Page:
The Lily of the Valley is one of the most popular houseplants, and it is often given as a housewarming gift. If you receive such a gift, you will want to place it out of reach of your pets, since the compounds it contains can be very toxic if ingested.  Ingesting Lily of the Valley could cause a dangerous drop in heart rate for your pet, and that could be life-threatening. The plant can also cause cardiac arrhythmias and seizures, so seeking immediate veterinary care is essential.

?Lily of the Valley

Lucky Bamboo / False Bamboo

While most species of bamboo are safe, there are a couple which are toxic for our pets. Toxic bamboos: False Bamboo and Lucky Bamboo (pictured). Toxin: Cycanogenic glycosides. Toxicity level: Moderate. Symptoms: Weakness, lack of coordination, seizures, difficulties breathing

?Lucky Bamboo

Mistletoe

Do you hang mistletoe at Christmas? If you use the American variety be aware the berries from this festive plant if ingested by our pooches and feline friends can cause mild gastrointestinal signs. If a large amount is ingested symptoms can become more severe.

Toxic mistletoe: Phoradendron serotinum (American variety) and Viscum album (European variety). Toxin: Polysaccharides, alkaloids, and lectins. Toxicity level: Moderate to high. Symptoms: Drooling, vomiting, diarrhoea, abnormal heart rate, collapse, low blood pressure, difficulty breathing, seizures

?Mistletoe

Oleander

All parts of this shrub with its delicate flower is highly toxic to both cats and dogs. Toxin: Cardiac glycoside. Toxicity level: Moderate to high. Symptoms: Abnormal heart rate, drooling, vomiting, tremors, seizures

Oleander

Peonies

This blooming shrub with its large colourful flowers is toxic to cats and dogs. Toxin: Paeonol Toxicity level: Mild Symptoms: Vomiting, diarrhoea

Peonies

Sago Palm

The Sago palm is a popular outdoor plant in warmer climates, and a widely seen indoor plant throughout the country. Unfortunately, this popular palm tree is also potentially toxic to pets. Ingesting the leaves or stem of the palm could cause severe damage to the lining of the stomach, along with bloody stools and liver failure. If you catch your cat or dog snacking on the Sago palm, you need to seek emergency care at once.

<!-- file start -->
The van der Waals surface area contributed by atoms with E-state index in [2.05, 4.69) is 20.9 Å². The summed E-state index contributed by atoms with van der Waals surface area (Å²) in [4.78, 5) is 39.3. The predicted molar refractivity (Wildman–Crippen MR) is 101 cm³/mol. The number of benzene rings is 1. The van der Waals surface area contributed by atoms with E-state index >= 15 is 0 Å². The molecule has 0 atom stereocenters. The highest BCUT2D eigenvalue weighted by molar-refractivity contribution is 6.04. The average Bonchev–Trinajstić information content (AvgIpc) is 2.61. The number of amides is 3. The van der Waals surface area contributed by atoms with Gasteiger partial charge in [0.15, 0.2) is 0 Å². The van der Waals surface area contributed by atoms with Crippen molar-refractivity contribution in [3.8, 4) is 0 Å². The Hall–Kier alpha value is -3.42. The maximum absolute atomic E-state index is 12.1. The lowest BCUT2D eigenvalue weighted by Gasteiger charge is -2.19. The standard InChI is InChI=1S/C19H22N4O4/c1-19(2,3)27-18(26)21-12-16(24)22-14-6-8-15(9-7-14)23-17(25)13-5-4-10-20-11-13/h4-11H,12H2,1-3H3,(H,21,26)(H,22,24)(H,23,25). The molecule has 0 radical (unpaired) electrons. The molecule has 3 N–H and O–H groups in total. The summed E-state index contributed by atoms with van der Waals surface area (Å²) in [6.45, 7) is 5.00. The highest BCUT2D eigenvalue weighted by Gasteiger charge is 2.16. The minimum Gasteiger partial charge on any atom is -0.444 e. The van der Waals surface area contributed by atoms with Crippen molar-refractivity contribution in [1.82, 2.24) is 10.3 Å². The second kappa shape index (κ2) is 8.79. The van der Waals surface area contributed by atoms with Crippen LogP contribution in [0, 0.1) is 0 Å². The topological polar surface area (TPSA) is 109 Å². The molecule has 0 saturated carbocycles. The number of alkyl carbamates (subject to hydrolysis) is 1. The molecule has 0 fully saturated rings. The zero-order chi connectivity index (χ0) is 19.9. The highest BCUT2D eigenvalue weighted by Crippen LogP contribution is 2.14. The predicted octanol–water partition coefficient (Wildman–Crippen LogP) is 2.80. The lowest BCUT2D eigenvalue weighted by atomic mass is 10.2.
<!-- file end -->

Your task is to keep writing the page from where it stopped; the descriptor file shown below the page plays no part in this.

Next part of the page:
Sago Palm

Tulips

These vibrant flowers, particularly the bulb, can be toxic to cats and dogs. Toxin: Tulipalin A and B Toxicity level: Moderate to high Symptoms: Drooling, vomiting, diarrhoea, increased heart rate, difficulty or rapid brething

Tulips

Yesterday-Today-Tomorrow

This bright flowering shrub may look pretty but don't be fooled, all parts of this nightshade can be poisonous to cats and dogs. Toxin: Brunfelsamidine and hopeanine Toxicity level: Mild to moderate Symptoms: Vomiting, anxious behaviour, coordination problems, tremors, seizures

Yesterday-Today-Tomorrow

Poinsettias

No plant quite says Christmas like the poinsettia does with its bright red, and sometimes white, leaves! While it may have a bad reputation for being highly poisonous to our furry friends, the poinsettia is in fact only mildly toxic to cats and dogs. For poinsettia poisoning to occur a large amount of the plant would have to be ingested - almost the entire plant!  Toxin: Irritant sap Toxicity level: Mild Symptoms: Drooling, licking lips, vomiting, diarrhoea, skin irritation, eye irritation

Poinsettias

Poppies

While the poppy is used as a symbol to honour the men and women who served and continue to serve, it can be toxic to cats and dogs.  Toxin: Alkoloids Toxicity level: Mild to moderate Symptoms: Change in behaviour (sedation or excitability), lack of appetite, dilated or pinpoint pupils

Poppies